Whenever you see Carmella Soprano listen to Andrea Bocelli’s “Time to Say Goodbye”, you know that one of two things is going to happen. First, there will be a jump cut to the the Ba Da Bing Club and raucous heavy metal background music. Second, someone’s going to get whacked. Of course, almost any activity on the Sopranos tends to be followed by someone getting whacked. David Chase’s show is structurally similar to American Idol that way, only the music tends to be better. On the other hand, if you compare aberrant behavior on the two shows it’s a very close call.
It thus didn’t surprise me at all that they introduced, guest divo-maker, David Foster by saying he was responsible for dozens of hits. The blind sidekick hit-man who looked like Andrea Bocelli and did this sweet-natured schtick with Foster about being able to see hair color and female attractiveness made for really good Sopranos-style drama.
I got especially excited when Foster talked Chris Daughtry into lying down on the floor in front of the piano on the pretext of helping him sing more from his diaphragm. I was sure that Bocelli was then going to smother the alt-rocking family man with a pillow or at least Foster was going to talk Chris into barking like a dog or wearing a tutu then hand him a DVD, toss a glass of orange juice in his face, and scream, “That’s a message from “Live” for stealing their arrangement you derivative *#($*.”
I also was sure that the falsetto note Foster talked Kellie Pickler into further unhinging from the melody of that song from Ghost was supposed to signal the moment when Bocelli would suddenly take her out with a pefectly-placed shot to her calamari. Paula has already suggested to Kellie that her future might be in acting and the roller skating waitress would have been great in a death scene, a la Adrianna, going “What’s a Code Blue? Or “Ah can’t die with no boyfriend!”
It’s easy enough to imagine Kellie Pickler now resurfacing on Joey as a cousin from the even dimmer-witted Southern Sicily branch of the Tribiani family.
“How you doin?….”
“Joey, she’s your cousin. Like your third cousin?”
“Okay then… how you doin?”
“Where Ahm from in Sicily, cousins marry all the time.”
In a couple years, Kellie could then reappear in the Idol audience amidst the sea of Kevin Nealons, Sela Wards, Tori Spellings, as yet another person who was on television long enough to be recognizable at least with some help from a screen prompt.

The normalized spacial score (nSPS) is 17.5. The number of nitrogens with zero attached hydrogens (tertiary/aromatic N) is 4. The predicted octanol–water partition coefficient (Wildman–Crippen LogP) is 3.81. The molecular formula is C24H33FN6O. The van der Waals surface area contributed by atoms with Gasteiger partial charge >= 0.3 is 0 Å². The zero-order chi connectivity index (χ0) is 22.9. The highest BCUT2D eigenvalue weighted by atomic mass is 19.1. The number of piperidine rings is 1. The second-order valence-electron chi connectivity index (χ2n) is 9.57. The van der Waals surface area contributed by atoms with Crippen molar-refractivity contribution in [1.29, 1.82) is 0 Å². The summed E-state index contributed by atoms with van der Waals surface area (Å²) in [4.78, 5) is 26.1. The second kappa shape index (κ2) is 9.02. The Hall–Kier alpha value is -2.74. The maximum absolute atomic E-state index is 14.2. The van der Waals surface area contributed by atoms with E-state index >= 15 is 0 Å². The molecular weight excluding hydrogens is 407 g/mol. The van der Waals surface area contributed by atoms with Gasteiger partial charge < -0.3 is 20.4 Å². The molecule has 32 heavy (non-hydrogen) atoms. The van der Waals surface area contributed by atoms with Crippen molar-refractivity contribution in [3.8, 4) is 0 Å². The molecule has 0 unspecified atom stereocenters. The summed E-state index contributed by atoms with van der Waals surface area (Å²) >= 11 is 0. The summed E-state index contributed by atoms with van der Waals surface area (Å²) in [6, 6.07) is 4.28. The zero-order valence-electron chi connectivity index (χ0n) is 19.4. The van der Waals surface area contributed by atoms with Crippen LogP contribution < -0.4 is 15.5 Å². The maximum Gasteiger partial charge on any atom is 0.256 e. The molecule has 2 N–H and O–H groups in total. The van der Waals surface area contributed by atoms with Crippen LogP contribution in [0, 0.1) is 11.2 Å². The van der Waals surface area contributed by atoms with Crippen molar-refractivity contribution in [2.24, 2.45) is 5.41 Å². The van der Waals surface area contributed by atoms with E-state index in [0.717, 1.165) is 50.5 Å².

In the meantime now that Kellie sings with the fishes (or is it the salmon?), dozens of bloggers are mourning the end of the orange-tanned one’s time in front of David Foster’s mike. Ironically, it looked like she was very serious about trying to sing well technically which naturally sucked any charm there might have been out of her singing. After she got whacked, they didn’t let Kellie sing herself out. Instead, she got a very long “bad day” montage then Ryan asked her to fill in for forty seconds and this gracious, soft-spoken, young woman with a less twangy southern accent appeared and managed to cover all the bases in forty two seconds. (By the way, if that hair stylist really is 300 dollars per appointment…!)
I’m pretty sure that at least one of the judges weren’t completely down with Idol’s new Sopranos inspired direction. At one point Paula burst into tears as she pled for Elliott Yamin’s musical life. Later in the show, she jumped up before her comments and started clapping and effusing for Chris so Sela Ward couldn’t get a direct line of fire on him.
In the meantime, Ryan kept cutting Simon off in the name of “time”. My guess is that Ryan wanted to be offstage for that commercial break before whoever was designated to get whacked got whacked. Between ads, Randy put in a call to Dr. Melfi to get a new prescription for Paula’s meds. It did support my theory that you can always tell when the music on Idol is going to be bad because the judges and Ryan will amp up their sideshow.
I’m not sure if Katharine McPhee went on the show last night to take on Whitney Houston’s “I Who Have Nothing” or audition for a job at the Ba Da Bing Club. She sang better than the judges gave her credit for. That said, the most exciting moment of the performance seemed to come when she nearly stepped out of her tight yellow dress. Last week, the director kept going close up with her face during “Someone to Watch Over Me”. This time, the director seemed more obsessed with Mcphee’s…uh…low notes.
She sang pretty well, but in one sense the judges were right. “Nothing” is a rangy dynamic song that calls for a swooping intensity that doesn’t really fit McPhee’s actual voice or in certain ways her appeal. I’m not sure she met the Vonzell Solomon level, much less the Whitney level. Still, the judges responded as if she’d sung like Leah LaBelle or Carmen Rasmussen. Evidently though, Katharine has connections. On Wednesday, Ryan was “We got all these phone calls and what do you want to say for yourself Simon?”
Simon’s humble response was “I watched the tape and she was good. I was wrong America and whoever called the show please don’t make me wake up next to a severed horse’s head ever again.”
Events like this send the Idol Conspiracy folk into frenzies. The night before, they were debating whether the judge’s viciousness was actually a signal to rally McPhee supporters or to serve some mystery character called “the chosen one”. Most of these folk are clearly displaced fans of the X-Files, I just don’t know how they wandered into Idoldom. They’re extraordinarily well-versed about topics as arcane as the significance of busy signals on the west-coast line, have their own vocabulary, and analyze transcripts of the show to determine what was really meant by “Vote, if your television was on mute…”